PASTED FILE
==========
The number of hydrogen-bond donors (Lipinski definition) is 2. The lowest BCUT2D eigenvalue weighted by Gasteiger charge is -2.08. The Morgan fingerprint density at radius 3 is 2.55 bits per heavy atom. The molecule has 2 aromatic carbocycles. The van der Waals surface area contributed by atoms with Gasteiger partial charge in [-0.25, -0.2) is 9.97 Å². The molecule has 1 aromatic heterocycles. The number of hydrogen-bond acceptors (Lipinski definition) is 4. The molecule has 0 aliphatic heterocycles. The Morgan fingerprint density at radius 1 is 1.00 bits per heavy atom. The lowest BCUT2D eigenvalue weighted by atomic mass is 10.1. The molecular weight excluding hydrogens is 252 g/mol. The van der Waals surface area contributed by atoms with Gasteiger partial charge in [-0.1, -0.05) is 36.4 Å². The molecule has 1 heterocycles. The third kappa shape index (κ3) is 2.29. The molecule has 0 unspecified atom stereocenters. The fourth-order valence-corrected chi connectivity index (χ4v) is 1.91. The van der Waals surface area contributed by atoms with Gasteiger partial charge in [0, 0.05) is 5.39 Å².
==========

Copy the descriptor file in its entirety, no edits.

The number of hydrogen-bond donors (Lipinski definition) is 2. The lowest BCUT2D eigenvalue weighted by Gasteiger charge is -2.08. The Morgan fingerprint density at radius 3 is 2.55 bits per heavy atom. The molecule has 2 aromatic carbocycles. The van der Waals surface area contributed by atoms with Gasteiger partial charge in [-0.25, -0.2) is 9.97 Å². The molecule has 1 aromatic heterocycles. The number of hydrogen-bond acceptors (Lipinski definition) is 4. The molecule has 0 aliphatic heterocycles. The Morgan fingerprint density at radius 1 is 1.00 bits per heavy atom. The lowest BCUT2D eigenvalue weighted by atomic mass is 10.1. The molecular weight excluding hydrogens is 252 g/mol. The van der Waals surface area contributed by atoms with Gasteiger partial charge in [-0.1, -0.05) is 36.4 Å². The molecule has 1 heterocycles. The third kappa shape index (κ3) is 2.29. The molecule has 0 unspecified atom stereocenters. The fourth-order valence-corrected chi connectivity index (χ4v) is 1.91. The van der Waals surface area contributed by atoms with Gasteiger partial charge in [0, 0.05) is 5.39 Å².